Highlights of the latest Chips Watch include a Pulitzer Prize win, lots of new jobs and promotions and many forms of expression linked to racial reckoning, diversity and inclusion. CQS alumni share their news.
Katie Oyan (1997, 2000) became Indian Country Today’s first managing editor in April through a partnership between the paper and The Associated Press, where she has worked for 14 years, 10 of them in her current position as West desk editor, based in Phoenix. Katie will serve in the new role for nine months. Mark Trahant, editor of Indian Country Today, said the partnership with AP will benefit all of journalism “because it will open a new avenue for stories about Indian Country to be shared with news organizations around the world.” Of Katie, he said, “She is talented and knows her craft. She will make us all better journalists.”
Andrew Villegas (2008) is the arts and regions editor at Colorado Public Radio. Previously he was the morning editor.
Nicole Chavez (2013) has been promoted from associate writer to writer at CNN Digital in Atlanta.
Kellie Hwang (2007) is an engagement reporter for the San Francisco Chronicle. Previously she was a digital reporter for The Indianapolis Star.
Aaron Morrison (2008) is a race and ethnicity reporter for The Associated Press, based in New York. Previously he was a senior reporter at The Appeal in Brooklyn. He writes, “Ten years ago, I was an intern at The Associated Press. Now, I’m headed back there! It’s a dream come true!”
Elida Perez (2008) has returned to reporting the news from El Paso, Texas, this time for El Paso Matters. She has been a freelance writer for the publication since April. Elida has worked as a field agent for American Income Life Insurance Co. since leaving the El Paso Times, in 2018.
Juana Summers Markland (2009) has returned to NPR as a political reporter covering demographics and culture. Previously she was a political reporter for The Associated Press. Juana has covered politics since 2010 and covered Congress in her previous tenure at NPR.
Elvia Malagón (2010) is reporter for the Chicago Sun-Times, covering social justice and the wage gap. Previously she was a reporter for the Chicago Tribune.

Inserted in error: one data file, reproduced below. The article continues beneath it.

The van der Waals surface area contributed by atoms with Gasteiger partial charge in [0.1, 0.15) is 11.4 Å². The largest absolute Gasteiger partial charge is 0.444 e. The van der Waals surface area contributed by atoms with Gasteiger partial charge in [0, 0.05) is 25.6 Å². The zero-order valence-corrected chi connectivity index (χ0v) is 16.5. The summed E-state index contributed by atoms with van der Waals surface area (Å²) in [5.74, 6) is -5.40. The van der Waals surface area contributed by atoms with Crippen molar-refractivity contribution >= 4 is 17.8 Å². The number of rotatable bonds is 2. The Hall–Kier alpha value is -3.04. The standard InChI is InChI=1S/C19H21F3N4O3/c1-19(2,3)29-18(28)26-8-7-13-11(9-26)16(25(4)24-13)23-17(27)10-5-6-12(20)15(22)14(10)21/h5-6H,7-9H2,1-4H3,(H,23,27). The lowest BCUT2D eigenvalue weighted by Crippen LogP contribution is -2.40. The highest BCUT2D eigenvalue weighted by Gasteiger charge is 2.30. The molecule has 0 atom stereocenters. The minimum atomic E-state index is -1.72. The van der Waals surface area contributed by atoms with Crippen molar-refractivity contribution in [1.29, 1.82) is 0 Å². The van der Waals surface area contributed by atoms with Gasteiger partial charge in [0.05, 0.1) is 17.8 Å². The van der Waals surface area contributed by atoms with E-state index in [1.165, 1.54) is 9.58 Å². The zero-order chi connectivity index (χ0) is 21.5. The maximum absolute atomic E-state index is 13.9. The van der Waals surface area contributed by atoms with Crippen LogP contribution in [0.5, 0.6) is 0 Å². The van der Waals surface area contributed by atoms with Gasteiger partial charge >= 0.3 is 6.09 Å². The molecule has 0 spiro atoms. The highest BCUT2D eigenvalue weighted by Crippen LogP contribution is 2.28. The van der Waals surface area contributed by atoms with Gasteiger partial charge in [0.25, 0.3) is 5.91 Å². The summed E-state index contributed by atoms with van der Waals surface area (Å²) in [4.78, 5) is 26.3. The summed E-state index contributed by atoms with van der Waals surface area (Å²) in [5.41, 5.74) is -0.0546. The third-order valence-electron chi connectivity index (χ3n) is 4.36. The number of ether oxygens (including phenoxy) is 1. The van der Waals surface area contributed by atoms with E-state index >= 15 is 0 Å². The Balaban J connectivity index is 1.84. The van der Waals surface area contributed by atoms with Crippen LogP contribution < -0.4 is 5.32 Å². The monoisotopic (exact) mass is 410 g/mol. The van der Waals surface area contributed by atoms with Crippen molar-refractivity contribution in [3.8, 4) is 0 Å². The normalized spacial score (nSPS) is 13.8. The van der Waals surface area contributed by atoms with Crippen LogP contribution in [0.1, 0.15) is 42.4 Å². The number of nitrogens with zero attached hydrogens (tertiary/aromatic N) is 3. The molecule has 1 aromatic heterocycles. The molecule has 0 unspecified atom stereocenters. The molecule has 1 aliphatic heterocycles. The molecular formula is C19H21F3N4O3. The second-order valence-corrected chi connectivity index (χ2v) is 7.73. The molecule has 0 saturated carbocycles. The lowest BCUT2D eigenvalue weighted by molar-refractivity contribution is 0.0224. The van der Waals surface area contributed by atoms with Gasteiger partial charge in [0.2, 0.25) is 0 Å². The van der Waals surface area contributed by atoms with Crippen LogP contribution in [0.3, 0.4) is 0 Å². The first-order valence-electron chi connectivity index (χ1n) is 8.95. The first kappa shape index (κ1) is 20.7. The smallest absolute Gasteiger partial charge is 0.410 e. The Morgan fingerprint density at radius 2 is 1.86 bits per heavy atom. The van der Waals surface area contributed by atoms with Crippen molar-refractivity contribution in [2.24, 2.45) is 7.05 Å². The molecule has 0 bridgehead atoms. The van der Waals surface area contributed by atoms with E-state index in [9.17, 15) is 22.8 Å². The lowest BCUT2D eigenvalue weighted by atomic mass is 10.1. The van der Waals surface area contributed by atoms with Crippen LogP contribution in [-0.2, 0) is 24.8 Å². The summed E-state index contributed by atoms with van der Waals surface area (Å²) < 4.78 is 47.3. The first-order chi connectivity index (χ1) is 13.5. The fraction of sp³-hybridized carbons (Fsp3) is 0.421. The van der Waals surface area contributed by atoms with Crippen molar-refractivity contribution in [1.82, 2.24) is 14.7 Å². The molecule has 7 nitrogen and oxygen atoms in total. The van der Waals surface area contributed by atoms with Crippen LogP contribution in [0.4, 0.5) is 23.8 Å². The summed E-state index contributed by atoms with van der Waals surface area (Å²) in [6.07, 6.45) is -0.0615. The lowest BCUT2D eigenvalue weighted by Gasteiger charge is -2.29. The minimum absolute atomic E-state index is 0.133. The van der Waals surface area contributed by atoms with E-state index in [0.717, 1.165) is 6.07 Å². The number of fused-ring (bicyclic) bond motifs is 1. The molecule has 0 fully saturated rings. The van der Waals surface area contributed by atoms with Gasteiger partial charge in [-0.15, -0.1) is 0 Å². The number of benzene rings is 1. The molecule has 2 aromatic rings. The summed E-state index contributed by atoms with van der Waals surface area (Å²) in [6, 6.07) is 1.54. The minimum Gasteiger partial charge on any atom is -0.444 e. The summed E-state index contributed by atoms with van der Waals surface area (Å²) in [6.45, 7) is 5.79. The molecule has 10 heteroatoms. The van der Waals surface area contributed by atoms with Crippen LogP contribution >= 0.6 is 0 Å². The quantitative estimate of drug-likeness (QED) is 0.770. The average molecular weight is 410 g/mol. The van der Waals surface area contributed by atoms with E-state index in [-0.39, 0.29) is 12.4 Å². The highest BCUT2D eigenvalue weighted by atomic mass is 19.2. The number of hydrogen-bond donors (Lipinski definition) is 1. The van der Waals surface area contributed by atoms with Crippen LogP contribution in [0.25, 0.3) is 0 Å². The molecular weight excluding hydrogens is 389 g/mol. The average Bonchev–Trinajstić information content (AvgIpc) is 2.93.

Ibrahim Hirsi (2011) is a full-time staff writer for the summer at Sahan Journal. He writes, “I’m…beyond thrilled to have the opportunity to continue telling the stories of our immigrant and refugee communities in Minnesota.” Ibrahim is pursuing his doctoral degree in American history, with a focus on immigration, at the University of Minnesota.
Kristin Lam (2018) is the accountability reporter for The Modesto (Calif.) Bee. Previously she was a breaking news reporter for the USA TODAY Network in Los Angeles.
Four CQS alumni have been named Report for America reporting fellows for 2020-2021:
Héctor Arzate (2019) is a producer for 1A at WAMU 88.5 in Washington, D.C. Previously he was a fellow at Washingtonian magazine.
Siandhara Bonnet (2019) is the Northern Hills beat reporter for the Rapid City Journal in South Dakota. Previously she was a reporter for the El Dorado (Arkansas) News-Times.
Gabrielle Cooke (2019) is a multimedia journalist and reporter for WCIA-TV in Champaign, Ill. She graduated from Illinois State University in May.
Juliana Kim (2019) is a metro reporting fellow for The New York Times. She graduated from Barnard College in May.
Isabel Lohman (2019) has returned to her CQS internship newspaper, the Knoxville News Sentinel, to cover the children’s beat, exploring how East Tennessee takes care of its children from the perspectives of health, welfare, education and development. She is a recent graduate of the University of Missouri.
Margo Snipe (2019) is a summer intern at Tampa Bay Times, assigned to the politics team. Before heading to Florida, she participated in Politico’s Journalism Institute. Margo spent her final semester at Georgetown University this spring working as a news intern at CBS News in Washington, D.C.
Kyle Hopkins (1999), special projects editor for the Anchorage Daily News, and his colleagues won the 2020 Pulitzer Prize for Public Service for their series “Lawless,” which exposed sexual violence and the lack of police protection in Alaska’s indigenous communities. Kyle, who was the series’ lead reporter and writer, traced his interest in the topic partly to covering the 2018 disappearance of a 10-year-old girl whose body was later found in the tundra with evidence of sexual assault. Kyle reflects on the project and the prize in his interview with Alaska Public Media.